Westcombe Park station is a lot less welcoming than Blackheath station, particularly as two of the street lights are out - not great when it's quite a steep hill and uneven pavement, anyway...

Sunday, 16 July 2017

I'm a bit skeptical about Ms Courtney's post about the future of homeopathy

Perhaps I shouldn't take the bait but when someone is wrong on the internet (and wrong with such enthusiastic regularity) it's difficult to ignore. If homeopaths restricted themselves to saying something along the lines of "you might feel a bit cheerier after talking to one of us, we're mostly quite nice, but the pills are just a distraction" I'd probably tolerate* homeopathy on the NHS, as an inert placebo. It's the fact that homeopaths promote it as a separate system of medicine that grates, and that some of them promote it as an alternative to real medicine for real diseases that worries.

The homeopathy enthusiast BrownBagPantry has posted the above quote numerous times on her Twitter feed under the #homeopathy hashtag and I thought I'd write up a quick rebuttal and correction of the points within it.

*It's still lying to patients in a rather paternalistic way, but that's an argument for a different post.

"Realistically, the anti homeopathy activists have a minuscule sphere of influence worldwide."
- 'Anti homeopathy activists' probably refers only to skeptical bloggers but it's important to remember that healthcare professionals, journalists, authors, scientists and all sorts of other people have taken steps to warn the public about the dangers of relying on homeopathy and other fake medicines. Many of them wouldn't recognise themselves as 'anti homeopathy activists' though.

The 'sphere of influence' bit is perfectly true of course. We don't particularly need to influence everyone who might consider buying or using homeopathy, we only really need to influence the decision-makers, that is people who regulate it (allow it on to the market, or how it can be marketed) and the people who commission it on the NHS etc. As it happens I'm also a fan of encouraging users of homeopathy to be aware of what it is (and it looks like plenty of people might be mistaken in thinking that it's the same as 'herbal').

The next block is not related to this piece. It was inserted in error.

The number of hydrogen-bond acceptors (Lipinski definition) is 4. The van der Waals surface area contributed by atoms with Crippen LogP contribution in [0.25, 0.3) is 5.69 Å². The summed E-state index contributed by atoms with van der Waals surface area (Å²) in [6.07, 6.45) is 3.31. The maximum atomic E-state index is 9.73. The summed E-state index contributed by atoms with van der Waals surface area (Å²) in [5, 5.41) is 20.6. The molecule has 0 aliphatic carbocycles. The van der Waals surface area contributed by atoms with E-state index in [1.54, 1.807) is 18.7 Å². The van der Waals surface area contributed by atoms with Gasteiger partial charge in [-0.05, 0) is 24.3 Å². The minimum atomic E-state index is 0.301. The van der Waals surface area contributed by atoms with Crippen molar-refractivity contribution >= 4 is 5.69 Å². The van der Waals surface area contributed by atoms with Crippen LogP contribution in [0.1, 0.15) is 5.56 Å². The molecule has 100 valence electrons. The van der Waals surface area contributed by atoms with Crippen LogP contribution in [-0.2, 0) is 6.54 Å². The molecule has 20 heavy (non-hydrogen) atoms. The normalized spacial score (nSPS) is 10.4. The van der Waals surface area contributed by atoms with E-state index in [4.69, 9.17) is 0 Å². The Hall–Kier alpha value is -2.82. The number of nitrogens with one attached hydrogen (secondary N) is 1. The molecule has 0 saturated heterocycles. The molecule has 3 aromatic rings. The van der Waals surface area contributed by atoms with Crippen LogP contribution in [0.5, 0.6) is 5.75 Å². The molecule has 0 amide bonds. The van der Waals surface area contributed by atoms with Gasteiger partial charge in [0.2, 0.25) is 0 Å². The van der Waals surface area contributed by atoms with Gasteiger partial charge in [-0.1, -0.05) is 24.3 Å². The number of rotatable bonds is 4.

I think of the first part (influencing decision-makers) as the meat of what skeptic activists might do and the second part (public) as the background marinade that also needs to be changed. It feels like public attitudes to homeopathy are changing - there are more negative articles about it in tabloid newspapers that, until recently, tended to be more supportive. There have also been a number of high profile stories. However I don't know how much this changes the minds of staunch supporters.

Generally "anti-homeopathy activists" act locally - I don't write to universities in India asking them to move a homeopathy event on their campus but I do in the UK (with a recent success in Birmingham). However we know that people IN Australia tackle local Australian quackery and likewise in other countries. So the 'worldwide' thing is a bit of a red herring. We're everywhere, having local effects, so while none of us has worldwide influence the effect of skeptical activity is felt globally.

"Since Hahnmann's time, these activists' opinions have been unable to stop the manufacture & distribution of homeopathic remedies"
- I don't think we've ever tried to stop the manufacture or distribution. Personally I've no objection to homeopathy products being on sale (this would be like objecting to sugar being on sale), only to the confusing or misleading advice given about what the products can do. There have been isolated examples of products being removed from sale because they no longer have a market license and I think the FDA sanctioned one manufacturer for poor manufacturing practices, but this hasn't particularly been a focus.

Recently homeopathic teething products for babies were withdrawn from sale after links to serious ill-health problems, combined with the discovery that the contents of the products were not as described on the label and had been inconsistently produced. It was the parents of the children harmed by homeopathy that brought the action - I don't know if they consider themselves to be anti homeopathy activists, but the manufacture and distribution of some homeopathic remedies has most certainly happened.

"the private practice & licensing of homeopaths; the schools, universities, organizations and private groups that teach it;"